Bring on the boredom: the paradox of the path

Years ago, at a family gathering with cousins and aunts and uncles rubbing shoulders and shaking hands, I uttered words for which I was shamed and even scolded.

We were in the hills of Iowa at my uncle’s pig farm. He was the eldest uncle. His children were at least a decade older than me, if not two. The toys that lingered in the farmhouse from their youth were minimal and seemed outdated. Although I loved my cousins, they had nothing new to offer me either.

“Mom, I’m bored!!!” I whined loudly, as if my pronouncement meant that everyone ought to resolve my discomfort.

My mother said nothing. Instead, she nodded and returned her attention to the nearby adults. Likely used to my outbursts, she knew when it was appropriate to correct my behaviors, when a response was necessary.

An aunt who didn’t know me as well chimed in. She was the wife of my uncle, the pig farmer. “No one is allowed be bored here! There is always something to do!” The tone of her voice and the scowl on her face told me that I had committed a mortal sin for allowing myself to become bored, and, even worse, to complain about it.

Ever since, I have struggled to hush her judgement.

Photo by Susan Holt Simpson on Unsplash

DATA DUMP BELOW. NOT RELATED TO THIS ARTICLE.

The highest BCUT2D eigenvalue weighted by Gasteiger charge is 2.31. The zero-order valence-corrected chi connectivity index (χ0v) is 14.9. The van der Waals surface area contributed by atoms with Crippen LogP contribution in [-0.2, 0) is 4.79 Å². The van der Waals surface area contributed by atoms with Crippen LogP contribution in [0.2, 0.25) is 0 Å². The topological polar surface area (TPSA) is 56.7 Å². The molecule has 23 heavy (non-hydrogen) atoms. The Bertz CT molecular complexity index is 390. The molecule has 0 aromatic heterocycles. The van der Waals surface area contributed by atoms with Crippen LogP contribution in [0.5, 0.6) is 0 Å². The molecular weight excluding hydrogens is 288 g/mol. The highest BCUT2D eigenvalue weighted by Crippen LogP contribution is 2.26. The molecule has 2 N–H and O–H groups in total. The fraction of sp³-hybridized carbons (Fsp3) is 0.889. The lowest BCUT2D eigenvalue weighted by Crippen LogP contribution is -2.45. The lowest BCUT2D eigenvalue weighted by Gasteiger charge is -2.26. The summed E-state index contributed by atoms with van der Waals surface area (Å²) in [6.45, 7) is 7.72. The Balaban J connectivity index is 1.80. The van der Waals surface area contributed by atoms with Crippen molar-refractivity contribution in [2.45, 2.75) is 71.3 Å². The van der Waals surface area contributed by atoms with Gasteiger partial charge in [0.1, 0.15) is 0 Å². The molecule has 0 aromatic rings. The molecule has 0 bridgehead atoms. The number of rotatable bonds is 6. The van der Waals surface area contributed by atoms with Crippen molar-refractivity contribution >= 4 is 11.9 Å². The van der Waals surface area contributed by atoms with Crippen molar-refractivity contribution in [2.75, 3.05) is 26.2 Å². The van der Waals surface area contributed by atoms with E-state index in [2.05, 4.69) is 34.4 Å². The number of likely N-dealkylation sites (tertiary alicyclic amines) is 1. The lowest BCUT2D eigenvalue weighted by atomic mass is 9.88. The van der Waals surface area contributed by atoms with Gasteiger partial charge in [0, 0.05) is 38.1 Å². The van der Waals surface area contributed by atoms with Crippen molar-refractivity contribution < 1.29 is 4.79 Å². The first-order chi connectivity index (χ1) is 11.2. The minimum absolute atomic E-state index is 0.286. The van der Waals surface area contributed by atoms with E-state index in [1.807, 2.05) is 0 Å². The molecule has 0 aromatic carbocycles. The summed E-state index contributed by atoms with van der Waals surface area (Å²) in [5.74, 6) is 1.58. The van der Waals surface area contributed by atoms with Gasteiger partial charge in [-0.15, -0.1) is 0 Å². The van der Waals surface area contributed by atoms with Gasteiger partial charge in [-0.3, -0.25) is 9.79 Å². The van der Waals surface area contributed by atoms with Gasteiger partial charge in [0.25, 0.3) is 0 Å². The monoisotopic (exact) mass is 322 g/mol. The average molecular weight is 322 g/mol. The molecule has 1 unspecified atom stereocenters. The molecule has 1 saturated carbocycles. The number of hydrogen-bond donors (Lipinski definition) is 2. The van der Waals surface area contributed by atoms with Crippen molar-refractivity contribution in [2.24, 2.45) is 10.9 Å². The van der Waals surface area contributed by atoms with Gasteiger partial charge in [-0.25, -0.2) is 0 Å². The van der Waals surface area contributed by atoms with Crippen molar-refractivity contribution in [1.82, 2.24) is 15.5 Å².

My calendar has been crammed with all sorts of activity lately, all of it great. Yet, the buzz of service has me feeling spent. My mind and soul feel clogged by distraction and jumbled by excessive input. Although what I am going through has cramped my contemplative and creative style, I suspect that the pace I’ve been keeping lately is much more like the one most Americans maintain. It’s an accidental act of solidarity for me–a Franciscan sister with the privilege of poverty and prayer–to enter into the frenzy of noise and commotion that defines modern life for so many.

And, in this visit to the place of a-lot-is-going-on and every-screen-and-electronic-device-is-adding-noise, I have discovered that the spirit is inviting me into the sacred space of boredom, a place that my aunt shunned and I was taught to fear in my youth.

In his essay,  James K.A. Smith, “In Praise of Boredom,” (Image Journal, Issue 99) writes. “In a world of incessant distraction, the way out might look like learning how to be bored. A little ennui could go a long way; it could be the wardrobe we need now. We need to learn how to be bored in order to wean ourselves off distraction and open ourselves to others and the Other—to make ourselves available for irruptions of grace.”

I agree. Boredom is beautiful. It’s a grace to enter into the sacred spaces where we not sure how to be with ourselves or what to do. The opportunity of being uncomfortable in the moment and of feeling lost in open space, allows a chance to listen deeper than the complications and distractions offered by our screens and devices and the repeated human habit of seeking pleasure and comfort. Instead, in the cracks and pauses, we can become open to the Spirit stirring in our hearts and minds. We can lean in to the loving presence of God. I have come to believe that boredom is actually essential to healthy spiritual living.

“Sunrise at Marywood” photo by Julia Walsh FSPA